Don’t Touch That Dial!
KUAA and Brad Wheeler Groove a Mix of World Music
Tune your radio dial to 99.9 FM, and if you are within range, you will hear the unique sounds emanating from Utah’s newest radio station, KUAA.
Founded by Derek Dryer and now headed by (Bad) Brad Wheeler, this non-profit station broadcasts a diverse mix of multicultural and bilingual music spanning genres and styles. Originally, KUAA (the Utah’s newest radio station) broadcasted from within a closet at the Arts Alliance building on 663 West and 100 South. In late 2017, Dryer wanted to really establish KUAA and brought in Wheeler shortly after he departed from KRCL. Initially, Wheeler was hesitant about getting involved and says, “I wasn’t really sure if his audience would embrace me.”
However, Wheeler offered to take over for 72 hours to see if he could make the station live up to Dryer’s expectation. After Wheeler programmed a multilingual mix for KUAA, the station began attracting attention. “I don’t really feel like I did it so much — I feel like the music did it on its own,” Wheeler says.
Music is the Universal Language
KUAA is broadcasting shows representing the diverse communities that live in Utah. “Music is the universal language. There are some tunes that borrow concepts from Africa or Europe, or South America, or the Caribbean Islands, that I feel like it doesn’t matter where you are in the world, you can relate and understand it,” Wheeler says.
For Wheeler, music is the light that draws people in to inspire a deeper human connection that goes beyond borders or walls. “I think it’s cool we are trying to give a place for all people, no matter what their language family; a place to tune in and listen,” Wheeler says. “It reminds us we don’t live in a white vacuum. “Listening to music in foreign languages makes you aware there are other cultures out there.”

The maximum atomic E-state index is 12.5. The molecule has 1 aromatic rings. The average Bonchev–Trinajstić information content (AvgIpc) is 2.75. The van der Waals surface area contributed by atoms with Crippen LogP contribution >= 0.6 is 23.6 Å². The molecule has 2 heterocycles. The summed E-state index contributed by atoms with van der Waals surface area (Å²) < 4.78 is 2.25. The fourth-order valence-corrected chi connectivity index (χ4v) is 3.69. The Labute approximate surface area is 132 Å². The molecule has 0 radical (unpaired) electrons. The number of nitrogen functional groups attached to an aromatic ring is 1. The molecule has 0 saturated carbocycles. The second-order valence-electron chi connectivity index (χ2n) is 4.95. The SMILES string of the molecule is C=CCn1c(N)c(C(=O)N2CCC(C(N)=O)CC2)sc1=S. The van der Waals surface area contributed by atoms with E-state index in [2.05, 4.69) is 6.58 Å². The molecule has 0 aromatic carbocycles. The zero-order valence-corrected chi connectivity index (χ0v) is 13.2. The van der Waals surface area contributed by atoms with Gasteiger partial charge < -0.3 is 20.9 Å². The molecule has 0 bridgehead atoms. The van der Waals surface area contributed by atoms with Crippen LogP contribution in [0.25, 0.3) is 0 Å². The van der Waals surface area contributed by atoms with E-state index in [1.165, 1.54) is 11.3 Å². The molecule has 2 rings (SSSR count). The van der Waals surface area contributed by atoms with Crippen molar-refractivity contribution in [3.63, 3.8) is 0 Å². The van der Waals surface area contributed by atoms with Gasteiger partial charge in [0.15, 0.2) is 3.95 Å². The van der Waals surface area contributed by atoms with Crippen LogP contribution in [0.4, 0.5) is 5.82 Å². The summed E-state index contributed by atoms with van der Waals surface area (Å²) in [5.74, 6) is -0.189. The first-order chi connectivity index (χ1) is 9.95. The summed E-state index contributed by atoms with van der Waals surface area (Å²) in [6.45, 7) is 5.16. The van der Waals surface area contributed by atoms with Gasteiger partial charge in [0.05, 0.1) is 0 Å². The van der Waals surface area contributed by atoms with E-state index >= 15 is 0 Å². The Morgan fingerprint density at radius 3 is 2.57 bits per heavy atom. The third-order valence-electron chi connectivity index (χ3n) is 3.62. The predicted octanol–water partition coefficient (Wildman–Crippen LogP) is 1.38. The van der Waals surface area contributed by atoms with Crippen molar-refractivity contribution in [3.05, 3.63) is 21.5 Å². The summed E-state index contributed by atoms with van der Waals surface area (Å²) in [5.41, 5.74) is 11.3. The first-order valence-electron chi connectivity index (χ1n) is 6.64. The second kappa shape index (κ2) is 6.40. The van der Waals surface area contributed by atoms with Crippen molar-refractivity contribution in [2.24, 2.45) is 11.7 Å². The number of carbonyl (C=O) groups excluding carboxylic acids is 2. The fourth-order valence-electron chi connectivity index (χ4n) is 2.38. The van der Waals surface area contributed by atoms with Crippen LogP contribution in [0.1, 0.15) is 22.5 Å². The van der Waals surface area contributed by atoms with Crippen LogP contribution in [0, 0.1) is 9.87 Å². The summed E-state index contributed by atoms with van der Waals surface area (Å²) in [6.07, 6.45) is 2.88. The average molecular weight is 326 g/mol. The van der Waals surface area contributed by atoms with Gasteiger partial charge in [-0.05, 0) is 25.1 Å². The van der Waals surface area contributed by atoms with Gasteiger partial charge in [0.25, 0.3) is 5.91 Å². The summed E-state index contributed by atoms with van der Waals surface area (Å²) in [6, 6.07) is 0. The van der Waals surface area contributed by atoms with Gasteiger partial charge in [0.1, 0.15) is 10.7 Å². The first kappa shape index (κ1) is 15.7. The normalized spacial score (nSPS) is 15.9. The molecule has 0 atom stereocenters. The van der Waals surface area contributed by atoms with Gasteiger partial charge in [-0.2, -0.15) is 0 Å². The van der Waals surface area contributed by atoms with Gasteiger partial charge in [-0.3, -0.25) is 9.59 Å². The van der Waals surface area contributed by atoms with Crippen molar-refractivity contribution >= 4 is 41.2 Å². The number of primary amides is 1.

According to Wheeler, experiencing other cultures can influence people to imagine and create changes in their communities, and to an even larger extent, the world. For him, music is a powerful vehicle for these ideals. “There are certain times where songs transcend people and they are a catalyst for change, the catalyst for thought [and] a catalyst for compassion. I believe compassion is important. We’re all on this planet to help each other. We’re all here walking each other home. All we have is each other.”
Wheeler has expanded KUAA from beyond the confines of the closet. “It’s changed a lot since I’ve come on, he says. “Now the station is supported by several businesses including 5 Wives Vodka and City Homes Collective. KUAA has evolved to boast not just a computer and a transmitter, but also a soundboard, four different microphones in the studio, two turntables, two CD decks, and an even an emergency broadcast system.
Although KUAA radio station is still only powered by a hundred watts, it can be difficult to tune into. So dialing 99.9 FM requires a keen intention to do so. Wheeler slyly says, “I secretly might enjoy a little bit that you have to try and listen to the radio station.”
Moving forward, Wheeler has recruited several DJs to host programs on KUAA. This includes DJs Sneaky Long and Chase One 2, who host The Long Walk Home, and Eric Jensen. “The DJs I have on right now are DJs I have a lot of respect for. They’re people who, when I’m not listening to music on my own, I’m curious about what they are listening to.” Wheeler adds, “Eric is the only one at the station who has had previous radio experience. I’m so grateful for him.”
For Wheeler, being a DJ is more than a job, it is a calling. These lessons include practicing humility and gratitude. Wheeler believes a DJ is a kind of public servant and must reflect humility and gratitude. “I’ve been telling the other DJs at the station there is something about the microphone and the radio station that has power. When you turn it on and talk into it, it’s going to pick a part of your personality you don’t get to choose … and it’s going to amplify it.”